The Mamiya M645j is a great entry level camera into the world of medium format photography. This camera was first produced in 1975 as an affordable system for those who did not want to pay the price of a Hasselblad. It is also considerably smaller and lighter than its high end cousins. There are limitations to this system that we will get to later.
The camera body has a three lug bayonet lens mounting chassis that accepts Sekor C lenses which range from 45mm to over 200mm in length, including a wide variety such as shift lenses for architecture, leaf shutter lenses, and so on. The shutter is depressed by a button down and to the right of the lens mount on the same front face of the body and also features an exposure safety lock mechanism preventing accidental firing of the shutter, which I am sorry to say is easy to do. The shutter button has the standard remote cable screw mount for cable release. However air bulb releases with the larger fittings do not fit with the wider lenses (45,55mm etc.). The thinner cable release fittings fit along side the wide lenses with ease. Normal to telephoto lenses, no problem.
Moving right around the camera, the shutter speed dial has settings from 1 second to 1/500 of a second and 'B'/bulb for timed exposures. X-sync speed is 1/60th of a second. And there is a vivitar style sync plug for flash synchronization when not employing a hot shoe.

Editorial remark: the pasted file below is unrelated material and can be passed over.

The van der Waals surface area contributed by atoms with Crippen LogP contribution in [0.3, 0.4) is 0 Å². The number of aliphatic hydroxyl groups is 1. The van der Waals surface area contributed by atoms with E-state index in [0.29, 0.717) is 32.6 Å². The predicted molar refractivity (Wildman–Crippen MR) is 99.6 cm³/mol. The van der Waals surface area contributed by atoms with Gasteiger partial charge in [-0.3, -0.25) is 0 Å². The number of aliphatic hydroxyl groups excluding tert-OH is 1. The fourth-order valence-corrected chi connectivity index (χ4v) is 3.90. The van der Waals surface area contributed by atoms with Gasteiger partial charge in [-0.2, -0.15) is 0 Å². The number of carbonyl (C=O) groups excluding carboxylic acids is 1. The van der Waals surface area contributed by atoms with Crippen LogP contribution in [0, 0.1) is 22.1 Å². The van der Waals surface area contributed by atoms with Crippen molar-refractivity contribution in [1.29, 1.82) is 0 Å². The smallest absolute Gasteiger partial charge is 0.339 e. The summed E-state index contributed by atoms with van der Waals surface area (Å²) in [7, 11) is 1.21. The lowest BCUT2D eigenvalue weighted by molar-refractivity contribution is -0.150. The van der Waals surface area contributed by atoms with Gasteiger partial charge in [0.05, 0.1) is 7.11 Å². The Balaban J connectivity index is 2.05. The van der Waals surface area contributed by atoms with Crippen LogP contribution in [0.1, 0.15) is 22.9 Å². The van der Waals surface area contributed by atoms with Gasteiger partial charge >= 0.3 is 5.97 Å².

The back of the camera opens to receive film chargers and uses 120 and 220 sized roll film. There is also a place to put notes or the film box end to keep track of the film you are using.
Further on, the film is advanced by a film winder crank that is located opposite the shutter speed dial. The exposure counter is also located on this side of the camera. 'S' is the position of the counter when a fresh film charger is inserted and as the photographer winds on the counter moves up to '1'for the first exposure. A roll of 120 roll film will render 15 exposures and a roll of 220 film will render 30 (220 roll film is basically 120 roll film without the paper backing which allows more film to fit onto the spool.) This camera also has a multiple exposure switch on the same side as the winder and the photographer can easily change between modes.
The bottom of the camera has a standard 1/4'x20 thread tripod mount and to very small cylindrical notches to either side that is typical of Mamiya MF cameras of the time and with Mamiya tripod adapters these notches aid in camera stability by further anchoring the camera to the tripod when inclining the camera to the side.
The top of the camera body has the viewing screen of which there are about five different focusing models available. There is also the battery test button. Press the button on the right and the green light lights up on the left to indicate battery power. Many different types of viewrs can be attached to this camera. Waist level finders. Standard prisms. Metering prisms. Hot shoe mounts. You name it, it can be found.
This cameras shortcomings are few but it does have them. You cannot change film backs in the middle of a roll as the film is mounted onto film chargers that actually fit inside the camera for light tight conditions. It does not have a mirror lock up feature. But the affordability and mobility of this camera far outweigh its perceived faults.